Murder Conviction; No Body Found

September 18, 2009

It doesn’t happen often. A murder case in Georgia ended with a conviction without a body.

Audio Transcript

Mr. Schiff: Hello I’m Neal Schiff and welcome to Inside the FBI, a weekly podcast about news, cases, and operations. It doesn’t happen often. A murder case in Georgia ended with a conviction without a body.

Mr. Veazey: “That is the sixth case in the history of the state of Georgia to get a verdict of guilty on a murder case without a body.”

Mr. Schiff: That’s Special Agent Mark Veazey of the FBI’s Atlanta office. He says this is the case of the 2007 disappearance of 41-year-old Theresa Parker and the ultimate arrest and trial of her husband Sam, a former police officer.

Mr. Veazey: “The FBI was contacted by the Walker County Sheriff’s Office in very early April of 2007. The case had been going for just a couple of weeks; Theresa disappeared in the early morning hours of March the 22nd. Law enforcement was contacted by her mother on Saturday, the 24th of March, and it became pretty readily apparent to law enforcement this is going to be a wide-ranging, involved investigation. The FBI already had established a relationship with Walker County and with the GBI (Georgia Bureau of Investigation) from previous investigations, so the sheriff contacted our supervisor here in the Dalton RA (FBI Resident Agency) in the Atlanta Division, on April the 4th asking for our help and our resources.”

Mr. Schiff: It became a team effort with several agencies trying to solve the case.

Mr. Veazey: “The other agencies involved were the Walker County Sheriff’s Office, which is a county here in northwest Georgia, and also the Georgia Bureau of Investigation, which is a state-level investigative agency. We also had some assistance from the LaFayette City Police Department, which is where Mr. Parker worked prior to being dismissed from that department.”

Mr. Schiff: Veazey says that the husband, Sam Parker, was on law enforcement’s radar screen early in the investigation after Theresa Parker went missing.

Mr. Veazey: “In homicide investigations you normally will start in and work out. You’ll look at spouse, family members, and then branch out to neighbors, co-workers, and then to the outer ring of that would be a stranger or someone that just comes into her world that she doesn’t know. So normally we would start on the inside. However, in this case, we had a history of domestic violence between the two that stretched back years. And there were several instances where sheriff’s deputies had had to respond to their residence that Ms. Parker had called for assistance in domestic disputes.

So, based on that, to begin with, Mr. Parker, we looked at him pretty closely. In addition, two things happened. One was the initial interview of Mr. Parker. He gave a very detailed description of his movements leading up to the time that his wife disappeared. There was also a search done, executed, of the house, the residence, the property, and her vehicle. And during that search we discovered blood on the bumper cargo area of her vehicle. Now at that time of the search, we didn’t know whose blood it was but we did have blood in the area.

So those things coupled with the domestic issues and the history of that, led us to start looking real hard at Mr. Parker. And we took his statement and we dissected it throughout the investigation and there were inconsistencies in his statements that he made to law enforcement. So because of all those things coupled together, we looked real hard at him.”

Mr. Schiff: And where did all this lead the investigators?

Mr. Veazey: “We set up a tip line at the Walker County Sheriff’s Office, the FBI did. And we also put up billboards in the community asking for community assistance. And from those tips, we got thousands of tips and information from all over the United States and the world, actually. Now some of those tips were from psychics, some were from people who had dreams, but some of those were legitimate tips and information. Those led us to New York, to the Jacksonville Division, and to Mexico.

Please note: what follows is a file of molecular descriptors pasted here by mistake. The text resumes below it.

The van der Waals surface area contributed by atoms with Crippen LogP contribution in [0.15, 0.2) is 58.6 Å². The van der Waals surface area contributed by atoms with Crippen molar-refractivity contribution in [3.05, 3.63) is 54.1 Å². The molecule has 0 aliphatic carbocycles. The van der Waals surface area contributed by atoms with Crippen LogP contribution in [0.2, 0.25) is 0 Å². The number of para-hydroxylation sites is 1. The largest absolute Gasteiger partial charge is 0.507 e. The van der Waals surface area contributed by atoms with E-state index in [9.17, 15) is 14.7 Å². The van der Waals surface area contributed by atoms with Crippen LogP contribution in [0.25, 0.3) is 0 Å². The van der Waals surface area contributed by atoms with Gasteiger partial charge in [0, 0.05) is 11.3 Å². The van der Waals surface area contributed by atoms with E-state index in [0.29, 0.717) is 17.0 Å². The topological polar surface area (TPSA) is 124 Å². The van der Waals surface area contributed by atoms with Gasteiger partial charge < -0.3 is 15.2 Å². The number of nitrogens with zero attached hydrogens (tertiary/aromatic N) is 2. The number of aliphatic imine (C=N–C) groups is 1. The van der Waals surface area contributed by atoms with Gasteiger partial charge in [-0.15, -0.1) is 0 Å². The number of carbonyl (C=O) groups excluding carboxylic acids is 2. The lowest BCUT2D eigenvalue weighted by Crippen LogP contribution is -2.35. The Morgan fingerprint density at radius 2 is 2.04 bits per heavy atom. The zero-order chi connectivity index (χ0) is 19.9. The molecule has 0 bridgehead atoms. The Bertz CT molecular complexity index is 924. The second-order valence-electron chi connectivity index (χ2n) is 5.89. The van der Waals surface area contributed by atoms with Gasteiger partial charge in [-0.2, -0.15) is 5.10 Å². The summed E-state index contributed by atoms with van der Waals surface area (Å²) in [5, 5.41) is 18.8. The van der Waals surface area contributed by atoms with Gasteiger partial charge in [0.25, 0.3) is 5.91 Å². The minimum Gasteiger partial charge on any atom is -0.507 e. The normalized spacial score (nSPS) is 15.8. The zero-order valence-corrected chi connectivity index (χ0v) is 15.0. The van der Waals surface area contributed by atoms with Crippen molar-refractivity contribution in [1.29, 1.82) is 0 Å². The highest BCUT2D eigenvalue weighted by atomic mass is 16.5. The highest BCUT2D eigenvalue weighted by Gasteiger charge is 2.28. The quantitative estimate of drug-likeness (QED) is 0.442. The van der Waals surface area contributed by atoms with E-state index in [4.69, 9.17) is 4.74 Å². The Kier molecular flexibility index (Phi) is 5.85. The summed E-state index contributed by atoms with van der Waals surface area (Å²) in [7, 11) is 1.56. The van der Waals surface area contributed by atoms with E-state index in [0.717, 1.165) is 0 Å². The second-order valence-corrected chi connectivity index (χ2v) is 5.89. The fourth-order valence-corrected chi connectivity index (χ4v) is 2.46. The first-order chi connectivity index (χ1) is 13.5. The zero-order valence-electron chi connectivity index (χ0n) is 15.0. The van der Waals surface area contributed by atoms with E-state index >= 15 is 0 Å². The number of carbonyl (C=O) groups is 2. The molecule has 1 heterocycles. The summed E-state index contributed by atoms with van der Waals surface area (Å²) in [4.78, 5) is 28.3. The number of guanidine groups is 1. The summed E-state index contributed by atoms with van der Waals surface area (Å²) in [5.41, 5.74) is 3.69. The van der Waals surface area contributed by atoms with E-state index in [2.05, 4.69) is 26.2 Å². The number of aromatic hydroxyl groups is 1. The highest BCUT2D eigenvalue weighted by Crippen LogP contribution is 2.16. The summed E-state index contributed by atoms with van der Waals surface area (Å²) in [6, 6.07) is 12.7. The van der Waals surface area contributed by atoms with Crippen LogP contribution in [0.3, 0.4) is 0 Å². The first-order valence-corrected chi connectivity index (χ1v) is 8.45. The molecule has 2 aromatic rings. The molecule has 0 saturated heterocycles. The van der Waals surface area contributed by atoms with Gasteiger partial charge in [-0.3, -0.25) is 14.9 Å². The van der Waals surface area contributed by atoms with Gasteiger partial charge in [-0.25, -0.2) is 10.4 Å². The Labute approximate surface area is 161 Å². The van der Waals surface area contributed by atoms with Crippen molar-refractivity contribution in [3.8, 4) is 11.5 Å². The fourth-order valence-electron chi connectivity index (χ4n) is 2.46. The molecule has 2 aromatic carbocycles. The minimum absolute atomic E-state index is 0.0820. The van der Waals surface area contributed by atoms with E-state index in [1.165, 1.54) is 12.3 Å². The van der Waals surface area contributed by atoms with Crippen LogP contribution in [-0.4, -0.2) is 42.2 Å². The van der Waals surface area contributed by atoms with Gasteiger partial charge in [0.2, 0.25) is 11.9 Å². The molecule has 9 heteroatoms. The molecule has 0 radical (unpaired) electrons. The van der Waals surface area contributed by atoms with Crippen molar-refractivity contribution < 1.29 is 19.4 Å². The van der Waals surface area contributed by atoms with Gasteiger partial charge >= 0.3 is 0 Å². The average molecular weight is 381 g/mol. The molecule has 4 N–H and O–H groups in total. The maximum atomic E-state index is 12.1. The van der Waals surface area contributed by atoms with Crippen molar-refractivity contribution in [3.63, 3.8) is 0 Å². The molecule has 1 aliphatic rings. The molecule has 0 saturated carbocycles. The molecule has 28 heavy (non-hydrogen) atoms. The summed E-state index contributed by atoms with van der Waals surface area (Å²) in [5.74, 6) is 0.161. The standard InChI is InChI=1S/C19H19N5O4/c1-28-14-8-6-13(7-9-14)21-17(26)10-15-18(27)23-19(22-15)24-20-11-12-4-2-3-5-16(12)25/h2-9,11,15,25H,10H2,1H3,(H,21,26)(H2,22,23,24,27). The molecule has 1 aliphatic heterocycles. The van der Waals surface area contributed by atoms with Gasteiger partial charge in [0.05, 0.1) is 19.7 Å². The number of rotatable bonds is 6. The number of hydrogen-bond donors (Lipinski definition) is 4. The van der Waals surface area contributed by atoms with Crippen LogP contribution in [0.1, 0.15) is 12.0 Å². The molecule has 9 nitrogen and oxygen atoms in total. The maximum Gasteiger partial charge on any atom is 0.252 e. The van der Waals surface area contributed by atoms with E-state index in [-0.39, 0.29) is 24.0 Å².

And the reason for Mexico was that Mr. Parker gave an interview to Fox 5 News, and during that interview he advised the reporter that he knew where Theresa was, but that he did not want to disturb her, he did not want to bother her. The next day, myself and Agent Harris from the GBI went out to see Mr. Parker. We asked him, ‘If you know where she’s at, tell us and all this will end.’ He said she was in Mexico with Elvis. Now it turned that it wasn’t Elvis the entertainer, it was Elvis, a Mexican national who had worked at one of the resorts in Cancun. So we had to send leads down to our Legat (FBI Legal Attaché) in Mexico for them to canvass the resorts in Cancun showing Theresa’s picture, looking to see if she had been there or was working there, and those proved negative.”

Mr. Schiff: We asked Agent Veazey about key evidence collected that ultimately led to arrest of the husband of the missing woman.

Mr. Veazey: “As I said, early on Mr. Parker was interviewed, and he gave a very detailed description of his movements leading up to Theresa’s disappearance. We took that statement and we, as I said earlier, we dissected that line by line, and we went back and looked at his movements, tracking his movements, either by witnesses or by cell phones, and we were able to show that he was not where he said that he was at the times that he said he was.

And in addition, he had said that he had visited a friend the evening that she went missing and that he was driving his truck all that time. Well, we had witnesses that saw his truck at his home when he said that he was in it. And that was a big red flag for us because it was a blatant lie.

In addition to the blood evidence was the history of domestic violence and also the vehicle that had the blood on it was Theresa’s 4Runner; it was a Toyota 4Runner. In the back of that vehicle it was obvious it had been vacuumed and cleaned; you could see the vacuum marks in it. And further, she had an after-market rubber mat that lined the cargo area of that vehicle, and that was missing. We had several witnesses who had seen that rubber mat. So those became key pieces of evidence that we felt showed that Theresa’s body had been stored and that vehicle had been used for the deposition of her body.”